Living with chronic cancer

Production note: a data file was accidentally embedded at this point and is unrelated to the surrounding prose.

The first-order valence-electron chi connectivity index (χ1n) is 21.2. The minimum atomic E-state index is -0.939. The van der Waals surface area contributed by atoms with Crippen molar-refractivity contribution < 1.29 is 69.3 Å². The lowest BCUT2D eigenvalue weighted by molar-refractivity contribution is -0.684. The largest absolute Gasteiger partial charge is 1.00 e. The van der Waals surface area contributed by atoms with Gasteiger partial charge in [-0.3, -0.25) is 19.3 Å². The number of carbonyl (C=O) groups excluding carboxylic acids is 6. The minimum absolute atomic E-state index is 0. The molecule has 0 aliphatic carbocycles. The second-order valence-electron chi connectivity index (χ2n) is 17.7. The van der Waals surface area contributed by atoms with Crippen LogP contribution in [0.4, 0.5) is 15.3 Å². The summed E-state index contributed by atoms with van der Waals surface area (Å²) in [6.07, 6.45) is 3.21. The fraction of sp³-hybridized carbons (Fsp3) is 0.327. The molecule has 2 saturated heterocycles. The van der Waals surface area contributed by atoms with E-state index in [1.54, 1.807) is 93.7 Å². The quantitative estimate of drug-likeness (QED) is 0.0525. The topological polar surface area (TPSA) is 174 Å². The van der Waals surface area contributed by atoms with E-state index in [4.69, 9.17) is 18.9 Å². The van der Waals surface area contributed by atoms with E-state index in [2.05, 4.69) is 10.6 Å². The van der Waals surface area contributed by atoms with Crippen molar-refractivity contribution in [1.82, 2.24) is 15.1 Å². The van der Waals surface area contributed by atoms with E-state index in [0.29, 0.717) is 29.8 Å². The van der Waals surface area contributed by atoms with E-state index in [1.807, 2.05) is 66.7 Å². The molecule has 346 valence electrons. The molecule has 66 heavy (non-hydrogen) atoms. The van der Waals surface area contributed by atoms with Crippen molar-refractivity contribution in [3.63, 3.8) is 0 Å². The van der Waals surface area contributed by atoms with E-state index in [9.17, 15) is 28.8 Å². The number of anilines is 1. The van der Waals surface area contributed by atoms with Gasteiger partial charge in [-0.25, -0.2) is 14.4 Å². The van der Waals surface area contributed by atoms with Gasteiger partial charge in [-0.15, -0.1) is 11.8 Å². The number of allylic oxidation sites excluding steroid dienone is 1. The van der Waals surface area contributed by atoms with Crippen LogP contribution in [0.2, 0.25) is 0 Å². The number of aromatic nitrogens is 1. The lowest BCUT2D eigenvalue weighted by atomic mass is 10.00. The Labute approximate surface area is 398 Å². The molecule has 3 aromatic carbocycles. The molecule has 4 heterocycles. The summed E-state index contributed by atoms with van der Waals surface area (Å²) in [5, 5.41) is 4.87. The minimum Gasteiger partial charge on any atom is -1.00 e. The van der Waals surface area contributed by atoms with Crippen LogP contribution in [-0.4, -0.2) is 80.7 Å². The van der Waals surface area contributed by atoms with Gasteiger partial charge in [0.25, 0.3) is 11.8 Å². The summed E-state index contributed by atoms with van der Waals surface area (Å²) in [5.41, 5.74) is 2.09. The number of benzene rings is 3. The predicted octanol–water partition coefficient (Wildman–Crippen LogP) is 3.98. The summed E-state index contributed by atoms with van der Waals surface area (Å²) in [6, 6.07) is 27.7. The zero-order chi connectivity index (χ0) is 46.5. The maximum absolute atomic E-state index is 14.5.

I like to stay connected to people, and it is not uncommon for me to see names of those I have interviewed for stories in CURE when I open my email. But lately it seems like it has all been bad news. Since we are a cancer publication, I have come to expect some bad news, but lately it has all seemed bad. Then yesterday I got an email from Fran. Those of you who have been with us for a long time probably remember Fran DiGiacomo as the artist who was diagnosed with stage 3C ovarian cancer back in 1998. Fran always told people she expected to get cancer since no one in her family lived past 45; they all died of cancer. So when she was diagnosed with breast cancer at 40 and survived, she thought she had it made. She and her husband Len could concentrate on raising their two sons, and Fran could paint her award-winning portraits. Then came the stage 3C ovarian cancer when she was 54 and the surgeries and the recurrences. Her art remains at the core of her personal survival plan that includes the five elements of spirit, discipline, laughter, purpose and focus. In her spare time between surgery and portraits, she wrote I'd Rather do Chemo than Clean out the Garage, her book of wisdom about cancer and carrying on. In the midst of all this her boys were growing and starting their own lives, finally marrying, which allowed Fran to be mother of the groom twice. She was happy if that was all there was. Then came a grandchild and she got to be a Mimi. Paul, now 3 is also lovingly called Bulldozer Man in the DiGiacomo family. His cousin Quinlan came along two years ago. That's her grandfather Len holding her in a Fran DiGiacomo portrait at her blog site where you will want to keep up with her.Art is still her passion, she says, but now a few minutes on the phone with Bulldozer Man and she perks up with a glow in her heart and renewed energy to attack the latest canvas. She gladly heads for the airport on her way to California to visit with the knowledge that her monther and brother did't get to see their children grow up. This is what she wrote me this week: "I know I've had to work harder at life than some people, but I have no anger and no regrets.....I'm too busy marveling every day at the fairy tale I've been allowed to enjoy. When those soft warm arms are around my neck, he kisses me on the cheek and says,"Te-tu Mimi (thank-you), I thank God for allowing me to have this and every day." And then . . .Can you believe there will be two more by Christmas? It's really happening, just like for other people. . . "

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